The link between a specific gene and brain cell ageing may reveal valuable lessons for the treatment of Alzheimer’s disease, a Sydney scientist has found.

Yee Lian Chew, a PhD candidate at The University of Sydney, found that when levels of the TAU gene in a worm model were either too low or too high, the brain cells aged faster and the animals lived for a shorter period.

“Diseases of the aging brain are poorly understood,” says Yee Lian. “Our finding provides exciting new information on how the brain ages, and also suggests that we should target this gene in future treatments for dementia patients.”

The human TAU gene has been implicated in brain aging disorders such as Alzheimer’s disease.

Yee Lian says worms are an exceptional way to study brain ageing as their transparent nature allow her to easily examine the changes that emerge in older brain cells and to study how fast the brain ages.

“Humans are certainly more complex than worms, but at a molecular level there are many striking similarities,” she says. “The lack of complexity is also an advantage – worms have 302 brain cells whereas humans have billions. It is much simpler to study brain aging in an animal where individual cells can be easily observed.”

NSW State Finalist: Yee Lian Chew, The University of Sydney

Lucie Rankin

The discovery of a gene’s essential role in generating rare intestinal immune cells may hold hope for those with celiac disease or irritable bowel syndrome, say Melbourne scientists.

Lucille Rankin and a team at the Walter and Eliza Hall Institute discovered that the gene, T-bet, is important for the production of innate lymphoid cells, (ILCs) and is stimulated by the proteins from leafy greens, raising questions about the effect of food on our genes and immune system.

“Discovery of the T-bet molecule that make these immune cells paves the way for understanding how we might manipulate these cells and repair the communication breakdown that occurs in diseases such as IBS,” says Lucille, who did the research as part of her PhD.

ILCs help to promote good bacteria and the healing of small abrasions on the intestinal wall. Leafy green vegetables previously have been shown to have an important role in the production of ILCs. Lucille and her team discovered that the T-best molecule may be a possible pathway for this action.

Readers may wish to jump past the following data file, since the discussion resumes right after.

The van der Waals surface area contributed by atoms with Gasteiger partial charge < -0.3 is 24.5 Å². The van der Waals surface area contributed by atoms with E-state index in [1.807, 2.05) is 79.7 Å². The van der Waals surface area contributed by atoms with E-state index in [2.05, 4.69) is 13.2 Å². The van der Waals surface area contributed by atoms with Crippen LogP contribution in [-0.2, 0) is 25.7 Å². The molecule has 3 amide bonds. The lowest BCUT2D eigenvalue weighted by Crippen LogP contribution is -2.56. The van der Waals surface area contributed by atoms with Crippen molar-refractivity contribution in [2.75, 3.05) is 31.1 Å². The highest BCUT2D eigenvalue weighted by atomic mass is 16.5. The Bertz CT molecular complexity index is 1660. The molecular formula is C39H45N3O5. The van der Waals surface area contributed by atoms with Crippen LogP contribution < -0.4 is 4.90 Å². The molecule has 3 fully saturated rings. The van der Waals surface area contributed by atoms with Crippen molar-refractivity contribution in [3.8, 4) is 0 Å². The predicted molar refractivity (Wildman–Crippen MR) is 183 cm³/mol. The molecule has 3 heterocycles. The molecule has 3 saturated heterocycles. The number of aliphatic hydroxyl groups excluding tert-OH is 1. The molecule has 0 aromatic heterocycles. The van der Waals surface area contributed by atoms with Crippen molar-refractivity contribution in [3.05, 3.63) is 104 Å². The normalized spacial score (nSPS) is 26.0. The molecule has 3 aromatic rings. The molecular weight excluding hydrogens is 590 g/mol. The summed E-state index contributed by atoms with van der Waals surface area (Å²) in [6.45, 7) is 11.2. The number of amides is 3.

The intestine makes up 70 per cent of our immune system and it is home to trillions of good bacteria that keep us healthy.  Immune cells in the intestine must be clever enough to tell the difference between good, health-promoting bacteria, harmless food particles and nasty disease-causing bacteria, which it must destroy.

When the communication system in the intestine breaks down, immune cells get confused and can begin to attack good bacteria and the intestinal lining, which results in irritable bowel syndrome (IBS) and colitis.  However, we still don’t know exactly how this happens and what causes such debilitating ailments.

Victoria State Finalist: Lucie Rankin, Walter and Eliza Hall Institute

Using genes to counter rust

13 February 2014

in 2013


A newly discovered gene is set to save your lager by reducing the fungicides that control a disease in barley crops, researchers say.

Dr Lee Hickey, of The University of Queensland, led a research project that identified a gene responsible for barley plant resistant to rust, a blight estimated to cause $21 million worth of losses each year in Australia.

“We developed a diagnostic DNA marker for the gene, called Rph20, which is now used by barley breeders around the world,” says Lee, a Research Fellow at the Queensland Alliance for Agriculture and Food Innovation, University of Queensland.

“The beauty of this gene is that it is effective against all strains of the disease,” he says.